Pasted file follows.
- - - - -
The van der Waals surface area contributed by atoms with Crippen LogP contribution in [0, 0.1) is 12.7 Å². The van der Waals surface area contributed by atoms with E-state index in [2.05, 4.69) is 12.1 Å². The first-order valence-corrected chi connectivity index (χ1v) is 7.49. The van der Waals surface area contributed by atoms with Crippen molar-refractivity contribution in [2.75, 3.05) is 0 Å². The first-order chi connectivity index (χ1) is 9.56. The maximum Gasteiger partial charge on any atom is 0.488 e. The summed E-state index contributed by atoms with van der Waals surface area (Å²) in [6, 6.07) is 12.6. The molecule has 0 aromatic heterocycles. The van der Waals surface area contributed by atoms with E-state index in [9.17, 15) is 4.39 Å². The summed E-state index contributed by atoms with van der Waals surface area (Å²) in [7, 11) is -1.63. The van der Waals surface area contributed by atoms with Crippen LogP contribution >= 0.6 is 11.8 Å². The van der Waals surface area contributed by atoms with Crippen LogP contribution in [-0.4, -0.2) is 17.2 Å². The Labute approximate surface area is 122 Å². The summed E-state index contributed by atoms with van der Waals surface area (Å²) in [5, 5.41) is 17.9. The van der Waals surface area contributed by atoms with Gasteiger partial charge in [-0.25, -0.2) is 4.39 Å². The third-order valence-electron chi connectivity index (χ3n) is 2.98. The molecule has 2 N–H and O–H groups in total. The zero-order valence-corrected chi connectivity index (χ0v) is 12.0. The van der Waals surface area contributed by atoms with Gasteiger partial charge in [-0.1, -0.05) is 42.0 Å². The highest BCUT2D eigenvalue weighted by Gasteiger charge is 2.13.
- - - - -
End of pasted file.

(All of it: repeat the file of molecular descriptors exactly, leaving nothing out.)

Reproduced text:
The van der Waals surface area contributed by atoms with Crippen LogP contribution in [0, 0.1) is 12.7 Å². The van der Waals surface area contributed by atoms with E-state index in [2.05, 4.69) is 12.1 Å². The first-order valence-corrected chi connectivity index (χ1v) is 7.49. The van der Waals surface area contributed by atoms with Crippen molar-refractivity contribution in [2.75, 3.05) is 0 Å². The first-order chi connectivity index (χ1) is 9.56. The maximum Gasteiger partial charge on any atom is 0.488 e. The summed E-state index contributed by atoms with van der Waals surface area (Å²) in [6, 6.07) is 12.6. The molecule has 0 aromatic heterocycles. The van der Waals surface area contributed by atoms with E-state index in [9.17, 15) is 4.39 Å². The summed E-state index contributed by atoms with van der Waals surface area (Å²) in [7, 11) is -1.63. The van der Waals surface area contributed by atoms with Crippen LogP contribution >= 0.6 is 11.8 Å². The van der Waals surface area contributed by atoms with Crippen LogP contribution in [-0.4, -0.2) is 17.2 Å². The Labute approximate surface area is 122 Å². The summed E-state index contributed by atoms with van der Waals surface area (Å²) in [5, 5.41) is 17.9. The van der Waals surface area contributed by atoms with Gasteiger partial charge in [-0.25, -0.2) is 4.39 Å². The third-order valence-electron chi connectivity index (χ3n) is 2.98. The molecule has 2 N–H and O–H groups in total. The zero-order valence-corrected chi connectivity index (χ0v) is 12.0. The van der Waals surface area contributed by atoms with Gasteiger partial charge in [-0.1, -0.05) is 42.0 Å². The highest BCUT2D eigenvalue weighted by Gasteiger charge is 2.13.